Clothes Make the Man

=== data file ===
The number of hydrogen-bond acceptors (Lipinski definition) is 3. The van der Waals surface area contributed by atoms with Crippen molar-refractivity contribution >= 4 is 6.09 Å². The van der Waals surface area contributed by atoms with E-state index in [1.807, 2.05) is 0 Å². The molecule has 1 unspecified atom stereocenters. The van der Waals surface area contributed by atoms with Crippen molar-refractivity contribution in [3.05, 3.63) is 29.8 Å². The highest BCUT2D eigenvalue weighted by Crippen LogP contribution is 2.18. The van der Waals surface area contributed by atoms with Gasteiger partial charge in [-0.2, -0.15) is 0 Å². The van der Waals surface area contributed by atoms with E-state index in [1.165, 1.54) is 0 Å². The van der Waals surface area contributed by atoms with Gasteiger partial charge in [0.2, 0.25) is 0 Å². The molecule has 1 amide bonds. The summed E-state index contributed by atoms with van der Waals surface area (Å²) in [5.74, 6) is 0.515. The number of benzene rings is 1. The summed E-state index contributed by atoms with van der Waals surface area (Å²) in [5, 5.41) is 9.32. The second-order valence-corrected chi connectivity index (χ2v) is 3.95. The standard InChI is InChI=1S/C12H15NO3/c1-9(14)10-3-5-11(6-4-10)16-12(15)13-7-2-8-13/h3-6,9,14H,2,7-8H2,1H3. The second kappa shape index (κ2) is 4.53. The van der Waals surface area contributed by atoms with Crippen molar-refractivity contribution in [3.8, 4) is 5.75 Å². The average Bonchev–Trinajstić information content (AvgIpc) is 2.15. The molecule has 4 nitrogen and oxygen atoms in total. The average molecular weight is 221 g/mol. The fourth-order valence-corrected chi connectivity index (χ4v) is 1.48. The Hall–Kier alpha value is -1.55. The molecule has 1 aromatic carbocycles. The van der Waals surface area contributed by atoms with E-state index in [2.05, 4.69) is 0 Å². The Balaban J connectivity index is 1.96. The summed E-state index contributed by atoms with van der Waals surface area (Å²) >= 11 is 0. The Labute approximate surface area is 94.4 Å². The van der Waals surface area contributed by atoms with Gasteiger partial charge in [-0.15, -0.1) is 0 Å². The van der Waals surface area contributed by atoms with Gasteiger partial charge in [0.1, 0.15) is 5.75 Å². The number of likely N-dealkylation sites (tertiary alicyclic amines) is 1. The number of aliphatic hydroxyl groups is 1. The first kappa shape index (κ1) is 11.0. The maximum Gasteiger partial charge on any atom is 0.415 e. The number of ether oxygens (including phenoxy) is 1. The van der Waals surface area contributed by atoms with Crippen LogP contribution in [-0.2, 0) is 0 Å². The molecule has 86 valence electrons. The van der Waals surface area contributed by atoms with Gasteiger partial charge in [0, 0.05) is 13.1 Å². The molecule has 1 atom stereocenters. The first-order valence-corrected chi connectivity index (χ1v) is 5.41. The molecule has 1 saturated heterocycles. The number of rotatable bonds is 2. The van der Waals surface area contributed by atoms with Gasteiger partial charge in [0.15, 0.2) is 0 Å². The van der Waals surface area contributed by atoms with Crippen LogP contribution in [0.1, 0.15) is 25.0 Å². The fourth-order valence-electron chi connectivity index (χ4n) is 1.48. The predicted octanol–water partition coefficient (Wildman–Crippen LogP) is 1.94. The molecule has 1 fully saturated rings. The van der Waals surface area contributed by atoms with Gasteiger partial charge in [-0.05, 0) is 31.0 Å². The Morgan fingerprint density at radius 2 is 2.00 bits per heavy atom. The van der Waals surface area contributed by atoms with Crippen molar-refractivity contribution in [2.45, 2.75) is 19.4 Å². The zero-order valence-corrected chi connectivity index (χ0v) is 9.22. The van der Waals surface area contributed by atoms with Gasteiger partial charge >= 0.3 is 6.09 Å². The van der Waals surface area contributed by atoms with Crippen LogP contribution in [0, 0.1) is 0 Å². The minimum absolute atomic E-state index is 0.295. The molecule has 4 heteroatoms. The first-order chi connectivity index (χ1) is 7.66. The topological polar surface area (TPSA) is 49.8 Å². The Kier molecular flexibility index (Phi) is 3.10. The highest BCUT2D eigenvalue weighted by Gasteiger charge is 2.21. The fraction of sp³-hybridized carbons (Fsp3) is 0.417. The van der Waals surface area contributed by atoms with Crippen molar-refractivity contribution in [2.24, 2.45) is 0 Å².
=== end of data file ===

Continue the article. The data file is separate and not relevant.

Timothy Birdnow Here is an interesting article, one that at first glance appears to be a blast from the past. http://www.tfpstudentaction.org/politically-incorrect/restoring-our-culture/modesty-and-god.html?utm_source=sm&utm_medium=email&utm_content=SAE0137_Split1&utm_campaign=MainNewsletter The author has chosen the topic of modesty and attire to discuss, and he makes a very solid case for "clothes make the man" or, rather, that our modern decline in standards of dress has led us into a world of eternal teenagers, a place where everyone remains immature because they won't accept any restrictions on their personal comfort. While this is a religious article, written from the standpoint of a devout Catholic, it is appropriate for everyone. Here are a few passages: "“I love vulgarity. Good taste is death, vulgarity is life."1 These words by English fashion designer Mary Quant, who took credit for inventing the miniskirt and hot pants2, reveal one of the most important, though rarely pointed out, aspects of the “fashion revolution” that started in the sixties: vulgarity. Indeed, fashions have increasingly tended toward vulgarity. Vulgarity not only tramples upon good taste and decorum but reflects a mentality opposed to all order and discipline and to every kind of restraint, be it esthetic, moral or social, and which ultimately suggests a completely “liberated” standard of behavior." [...] "One could object that “the habit does not make the monk.” The fact that a person dresses with distinction and elegance does not mean, of itself, that he has good principles and good behavior. Likewise, the fact that a person always wears casual dress does not necessarily indicate that he has bad principles or a reprehensible conduct. At first sight, the argument appears logical and even obvious. However, analyzed in depth, it does not stand. True, the habit does not make the monk. Nevertheless, it is a strong element that identifies him. Furthermore, it influences not only the way people look at the monk but the way he looks at himself. No one will deny that the loss of identity by many nuns and monks that took place over the last forty years was largely due to their shedding the traditional habits, which adequately expressed the spirit of poverty, chastity and obedience, as well as an ascetic lifestyle proper to consecrated persons." [...] "Wearing a certain type of clothing constitutes a form of behavior; and when clothing no longer adequately reflect our tendencies, principles and convictions, one’s mentality begins to undergo an imperceptible change to remain ‘in sync’ with the way one presents oneself. This is because human reason, by the force of logic inherent in it, naturally seeks to establish consistency between thought and behavior. This rule is magnificently summed up in the famous phrase of French writer Paul Bourget: "One must live as one thinks, under pain of sooner or later ending up thinking as one has lived." End excerpts. And these are profound observations. The manner of dress has declined because our manner of thought has declined. "As a man thinketh so shall he be" the Bible admonishes, and Western culture has become crass, vulgar, lazy, shallow, and hypersexualized, and our mode of dress has likewise. Ditto our speech. These are not necessarily the CAUSE of our decline but are an integral part of it, a symbiote. And this decline started first as ideas, as concepts created in the Universities and among the Intelligentsia, in the coffee houses, in the political chambers. They were the act of rebellion against the old order. Anyone who remembers the 1960's will tell you that the hippie culture, which was promoted so heavily by the media, was purely a rebellion against the cultural standards of the previous generation. Clothes were a huge part of that movement; t-shirts, cutoff jeans, sandals, long hair, all were an act of rebellion. The hippie was saying to society "I condemn thee, and I stand in solidarity with others who condemn thee." But this sort of thing didn't start with the hippies. We have seen an erosion of standards of dress for some time. If you are a revolutionary you will change the standard of dress. Look at the Mao jacket, for instance; Mao demanded everyone wear that prison garb to make them FEEL like different people. It's the reason prisoners wear uniforms, or military. When you join the military you get a buzz haircut and don military garb. It's intended to change the way you think, to make you think and feel like a soldier. If you wish to fundamentally remake society you will first change they way that society dresses and speaks. And the Sexual Revolution was a successor to the Free Love Movement, but the Free Love types lacked the ability to change the way people dressed, so their revolution fizzled. Miniskirts, hotpants, french bikinis gave the Sexual Revolution it's engine, because now people could stimulate their libidos in everyday life. It's hard to get aroused by a woman in a burkha, for instance, and it was hard to overstimulate when women were laced up in corsets and enormous dresses, or men sealed in layers of suits. But now with women acting as walking fornication advertisements, with men ambling about like cavemen on the hunt for mates, the sexual revolution can blossom. The death of modesty is the handmaiden of the sexual baccanalia we are now privvy to in America. While I prefer casual dress to formal, and wonder if perhaps we hadn't gone too far during the Victorian era with excessive modesty, I have to admit that the manner of dress in the present is astonishing, and not in a good way. Comedian Henny Youngman once made the case against strip clubs (I don't have the quote in front of me so it's a paraphrase): "They say strip clubs are degrading to women?! I'm the one wandering the streets at 5 a.m. flat broke with a (state of sexual excitement) and they say it's degrading to WOMEN!" Of course, Youngman was shooting for cheap laughs with blue humor here, but he actually has a great point. Granted, the purpose of a strip club is to foster sexual arousal, but is it so different than a day at the beach? Women are in various stages of undress there, and some (such as those in thong bikinis) are essentially naked. A man may not go to the beach to be sexually aroused, but that is the net effect. We are all strippers now. Men too. And so the Sexual Revolutions grinds on, breaking up families, destroying marriages, causing out-of-wedlock births to teenage mothers, transmitting venereal diseases, causing emotional torments, and shattering lives. In the process increasingly the populace becomes wards of the State, eternal children being cared for by the great white papa in Washington. We have welfare programs, SSI, school breakfast and lunch programs, Section 8 housing, etc. etc. Consider the housing bubble; it was caused by the infusion of government money into the real estate market, and that was done in the interest of "affordable housing". Now, why did we need affordable housing? What was the pressing need? It was because so many families are broken, with one parent or two under employed parents. There are so many broken families because of the sexual revolution, and we can thank those daisy duke shorts, those halter tops, those open midriffs for our trouble. So it can be argued that immodesty is responsible for the economic crash that hit America in 2008, at least in part. And it's the thing dragging us down to the ashbin of history We have to restore some sanity to our mode of dress. Ditto our speech, which has become hypersexualized and vulgar. Language is the currency of our thoughts, after all, and if it is course and ignorant we will be course and ignorant. Couple immodesty and vulgarity of speech and you have a decadent people. A People who must be controlled. This is the path to tyranny.